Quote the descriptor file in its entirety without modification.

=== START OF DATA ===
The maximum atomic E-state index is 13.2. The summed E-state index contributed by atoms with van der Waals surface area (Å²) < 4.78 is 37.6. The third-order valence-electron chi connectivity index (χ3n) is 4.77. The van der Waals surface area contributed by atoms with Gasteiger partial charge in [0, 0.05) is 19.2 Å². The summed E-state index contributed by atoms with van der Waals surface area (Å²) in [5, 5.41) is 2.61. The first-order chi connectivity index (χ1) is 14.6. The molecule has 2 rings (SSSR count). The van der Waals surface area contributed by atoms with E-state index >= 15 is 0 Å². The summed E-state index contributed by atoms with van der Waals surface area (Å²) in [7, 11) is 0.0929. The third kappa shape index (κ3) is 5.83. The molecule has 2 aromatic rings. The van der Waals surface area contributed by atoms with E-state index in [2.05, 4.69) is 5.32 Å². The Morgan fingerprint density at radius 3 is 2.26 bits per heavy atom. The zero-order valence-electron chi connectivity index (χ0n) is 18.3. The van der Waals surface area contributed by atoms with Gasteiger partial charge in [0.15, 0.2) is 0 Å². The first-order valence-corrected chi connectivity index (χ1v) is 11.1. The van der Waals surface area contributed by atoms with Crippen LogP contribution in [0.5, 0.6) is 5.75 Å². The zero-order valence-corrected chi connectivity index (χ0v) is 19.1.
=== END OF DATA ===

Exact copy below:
The maximum atomic E-state index is 13.2. The summed E-state index contributed by atoms with van der Waals surface area (Å²) < 4.78 is 37.6. The third-order valence-electron chi connectivity index (χ3n) is 4.77. The van der Waals surface area contributed by atoms with Gasteiger partial charge in [0, 0.05) is 19.2 Å². The summed E-state index contributed by atoms with van der Waals surface area (Å²) in [5, 5.41) is 2.61. The first-order chi connectivity index (χ1) is 14.6. The molecule has 2 rings (SSSR count). The van der Waals surface area contributed by atoms with E-state index >= 15 is 0 Å². The summed E-state index contributed by atoms with van der Waals surface area (Å²) in [7, 11) is 0.0929. The third kappa shape index (κ3) is 5.83. The molecule has 2 aromatic rings. The van der Waals surface area contributed by atoms with E-state index in [2.05, 4.69) is 5.32 Å². The Morgan fingerprint density at radius 3 is 2.26 bits per heavy atom. The zero-order valence-electron chi connectivity index (χ0n) is 18.3. The van der Waals surface area contributed by atoms with Gasteiger partial charge in [0.15, 0.2) is 0 Å². The first-order valence-corrected chi connectivity index (χ1v) is 11.1. The van der Waals surface area contributed by atoms with Crippen LogP contribution in [0.5, 0.6) is 5.75 Å². The zero-order valence-corrected chi connectivity index (χ0v) is 19.1.